Fall means baking. And baking means flour. And flour means….well, tons of different types. All-Purpose flour. Whole wheat flour. Self-rising flour. Cake flour. And (nowadays) a gazillion different kinds of gluten-free flours. It can be so confusing! So, I thought it might be helpful to discuss flour. Pass along a little knowledge. Throw in a few ideas.
Mommy, Where does flour come from?
Let’s start from the beginning. Where the heck does flour come from anyway? Most common flours you’ll see are made from wheat. The top of the wheat plant (“seed head” or the “wheat berry”) has three parts: the germ, the bran, and the endosperm. To make white flour, the bran and germ are removed and the endosperm is milled. Whole wheat flour is made from grinding all three parts of the seed head.
Protein is King (or queen)
One thing to know is that protein content is kind of important. Why, you ask? Because the higher the protein content flour (a “harder” flour) is best used with natural yeast on chewier, crustier breads. Lower protein flours (“softer”) are better with chemical leaveners like baking powder for more tender, softer baked goods like cakes, pie crusts, and cookies. Your typical all-purpose flour (think Gold Medal) is about 10.5%. King Arthur (which is a pretty widely-used fine flour) is 11.7%. Most all-purpose flours are in the 9-12% range.
It depends on the type of wheat used for the flour. The harder the wheat (TALK about wheat grades?), the higher the amount of protein in the flour.
Here’s an interesting little tidbit: There are actually TWO proteins present in the endosperm of the wheat berry: “gliadin” and “glutenin”. Once liquid is added to the flour, these proteins are transformed into gluten.
Let’s Talk About Flour Types
So, here’s the low-down on a few of the more common flours you’ll run across:
- All-Purpose. This is the most common flour you will come across and use. In general, all-purpose flour is a pretty good choice for most baking.
- Whole-wheat. Whole-wheat flour has a higher protein content (about 14%) than all-purpose flours. This makes for firmer baked goods. The bran in whole-wheat flour can cut the gluten strands in your dough, making your loaf less elastic. Another thing to know about whole-wheat flour is that it has a shorter shelf life. It has a higher oil content, which can lead to spoilage. These are better stored in the refrigerator or freezer. Also, whole-wheat flour absorbs more water than white flour - and so requires additional liquid, maybe more skill to work with the moister dough, resting to allow structure to form.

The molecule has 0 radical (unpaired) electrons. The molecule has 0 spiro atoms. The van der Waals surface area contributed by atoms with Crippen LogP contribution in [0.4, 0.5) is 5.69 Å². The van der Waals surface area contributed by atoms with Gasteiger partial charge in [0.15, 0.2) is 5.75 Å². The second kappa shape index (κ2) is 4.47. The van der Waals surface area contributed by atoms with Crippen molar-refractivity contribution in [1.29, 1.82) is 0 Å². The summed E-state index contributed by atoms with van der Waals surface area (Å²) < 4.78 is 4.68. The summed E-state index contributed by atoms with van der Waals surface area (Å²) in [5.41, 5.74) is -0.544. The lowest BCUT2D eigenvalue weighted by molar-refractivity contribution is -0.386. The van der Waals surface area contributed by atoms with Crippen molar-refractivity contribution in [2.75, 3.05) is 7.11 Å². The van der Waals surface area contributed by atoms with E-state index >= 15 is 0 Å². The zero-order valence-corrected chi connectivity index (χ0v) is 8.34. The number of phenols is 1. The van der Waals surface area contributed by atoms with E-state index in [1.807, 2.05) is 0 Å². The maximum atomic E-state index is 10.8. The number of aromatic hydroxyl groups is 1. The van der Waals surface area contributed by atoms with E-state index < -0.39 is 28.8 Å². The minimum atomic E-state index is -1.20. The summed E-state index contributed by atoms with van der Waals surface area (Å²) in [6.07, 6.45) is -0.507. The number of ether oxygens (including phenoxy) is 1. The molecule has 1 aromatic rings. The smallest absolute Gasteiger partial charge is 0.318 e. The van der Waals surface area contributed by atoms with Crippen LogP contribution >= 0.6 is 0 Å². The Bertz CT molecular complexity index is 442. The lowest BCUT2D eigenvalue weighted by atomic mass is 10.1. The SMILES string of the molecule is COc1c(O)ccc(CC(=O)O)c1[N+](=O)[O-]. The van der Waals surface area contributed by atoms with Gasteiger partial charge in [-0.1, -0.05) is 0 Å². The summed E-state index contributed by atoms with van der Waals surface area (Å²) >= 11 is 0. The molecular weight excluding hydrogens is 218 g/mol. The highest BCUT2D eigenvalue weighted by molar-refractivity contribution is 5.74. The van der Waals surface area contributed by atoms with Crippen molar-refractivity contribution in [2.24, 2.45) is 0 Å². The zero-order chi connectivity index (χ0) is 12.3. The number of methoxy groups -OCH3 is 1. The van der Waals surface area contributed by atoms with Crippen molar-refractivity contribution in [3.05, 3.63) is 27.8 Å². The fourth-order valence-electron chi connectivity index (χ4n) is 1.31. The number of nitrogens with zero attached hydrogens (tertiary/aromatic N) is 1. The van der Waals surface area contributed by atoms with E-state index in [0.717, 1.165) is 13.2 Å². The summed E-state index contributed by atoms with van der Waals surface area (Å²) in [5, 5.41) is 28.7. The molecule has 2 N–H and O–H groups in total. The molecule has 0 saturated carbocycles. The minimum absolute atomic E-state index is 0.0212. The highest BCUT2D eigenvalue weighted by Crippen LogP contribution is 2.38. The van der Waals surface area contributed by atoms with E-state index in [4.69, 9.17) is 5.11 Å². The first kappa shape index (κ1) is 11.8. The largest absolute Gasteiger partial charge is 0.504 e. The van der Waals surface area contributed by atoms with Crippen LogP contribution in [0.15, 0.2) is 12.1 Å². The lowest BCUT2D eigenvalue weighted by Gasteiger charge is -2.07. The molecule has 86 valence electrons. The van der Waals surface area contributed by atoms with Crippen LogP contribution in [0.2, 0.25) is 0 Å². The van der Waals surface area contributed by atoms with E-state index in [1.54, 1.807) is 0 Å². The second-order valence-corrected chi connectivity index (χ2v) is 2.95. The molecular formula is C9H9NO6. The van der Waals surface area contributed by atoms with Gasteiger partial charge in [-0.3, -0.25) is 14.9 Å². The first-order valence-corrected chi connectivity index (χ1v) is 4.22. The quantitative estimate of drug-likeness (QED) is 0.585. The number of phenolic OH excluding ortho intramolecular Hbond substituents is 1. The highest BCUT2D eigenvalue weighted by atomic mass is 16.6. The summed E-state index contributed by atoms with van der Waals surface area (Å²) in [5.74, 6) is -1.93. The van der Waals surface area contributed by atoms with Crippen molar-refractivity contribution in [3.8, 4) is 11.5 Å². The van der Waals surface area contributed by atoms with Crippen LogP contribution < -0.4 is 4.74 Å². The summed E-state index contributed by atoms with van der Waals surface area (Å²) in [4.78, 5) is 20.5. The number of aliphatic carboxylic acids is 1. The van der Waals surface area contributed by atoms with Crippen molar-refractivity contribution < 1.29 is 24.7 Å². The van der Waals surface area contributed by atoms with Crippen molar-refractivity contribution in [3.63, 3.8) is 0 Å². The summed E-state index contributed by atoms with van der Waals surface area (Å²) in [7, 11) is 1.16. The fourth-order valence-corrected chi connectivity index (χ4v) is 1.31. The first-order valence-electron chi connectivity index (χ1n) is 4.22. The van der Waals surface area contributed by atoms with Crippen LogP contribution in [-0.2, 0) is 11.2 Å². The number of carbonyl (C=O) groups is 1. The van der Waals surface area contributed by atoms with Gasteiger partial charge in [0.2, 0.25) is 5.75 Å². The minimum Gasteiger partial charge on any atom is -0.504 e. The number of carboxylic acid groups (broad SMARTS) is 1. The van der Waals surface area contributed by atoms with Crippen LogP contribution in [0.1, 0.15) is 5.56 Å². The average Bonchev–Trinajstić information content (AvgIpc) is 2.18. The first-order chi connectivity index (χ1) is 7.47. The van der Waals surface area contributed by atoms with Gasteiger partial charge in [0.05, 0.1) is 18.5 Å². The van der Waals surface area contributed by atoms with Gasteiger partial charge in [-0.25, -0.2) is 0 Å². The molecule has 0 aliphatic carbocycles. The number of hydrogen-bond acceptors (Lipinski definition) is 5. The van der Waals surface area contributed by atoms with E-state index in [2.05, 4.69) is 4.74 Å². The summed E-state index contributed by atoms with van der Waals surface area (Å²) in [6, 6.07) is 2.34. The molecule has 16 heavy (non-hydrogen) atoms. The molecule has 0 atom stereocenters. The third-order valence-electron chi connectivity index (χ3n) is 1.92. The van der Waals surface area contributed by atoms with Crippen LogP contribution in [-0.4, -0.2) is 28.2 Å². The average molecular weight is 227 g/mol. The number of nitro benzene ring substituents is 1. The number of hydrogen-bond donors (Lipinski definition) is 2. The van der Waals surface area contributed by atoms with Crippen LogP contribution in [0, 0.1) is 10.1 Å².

- Bread flour. Bread flour is made from a harder wheat, so it has a higher protein content (12-14%). It has a higher gluten development which is great for chewier things like pretzels, breads, and bagels.
- Pastry Flour. This flour is made from the softer wheats and has a very fine texture. It has a lower protein level - usually in the 8-9% range.
- Cake flour. Cake flour has a protein level about the same as pastry flour. It is very finely milled. Also, these flours tend to be bleached a little - which allows them to absorb more of the liquid you are using. That leads to higher rising - which is great for cakes (especially the lighter cakes like sponge cake and angel-food cake).
OK, so what’s “self-rising” flour?
Self-rising flour is a softer, lower protein (about 8.5%) flour plus baking powder and a little salt. If you are using a recipe that calls for baking powder and salt, adjust your recipe. They’re already in the self-rising flour.
Let’s Go Gluten-Free
I’m sure I don’t need to tell you that in recent years we have seen the rise (no pun intended!) of gluten-free well just about everything. And flours are of course at the heart of that. I thought I’d hit on a few of the more common low-gluten and gluten-free flours bakers are using.
It’s pretty darn hard to make a good baked good that is completely gluten-free (as I’m sure you know!). Most people settle for lowering the gluten they are using by replacing part of the wheat flour(s) with some gluten-free flour. Most of these flours tend to do better in baked goods such as cookies, pies, etc. (as opposed to breads which really need more structure that these cannot provide).
Rice flour. This is a pretty coarsely-ground gluten-free flour.
- Oat flour. Obviously from oats which are gluten-free. It’s typically super-fine and fluffy. It has a sweet taste. It….
- Nut flours (i.e. almond flour or almond meal). These are just like they sound - essentially finely ground nuts. They are gluten-free.
So, there you have it! Taking a little of the confusion out of the world of flours!!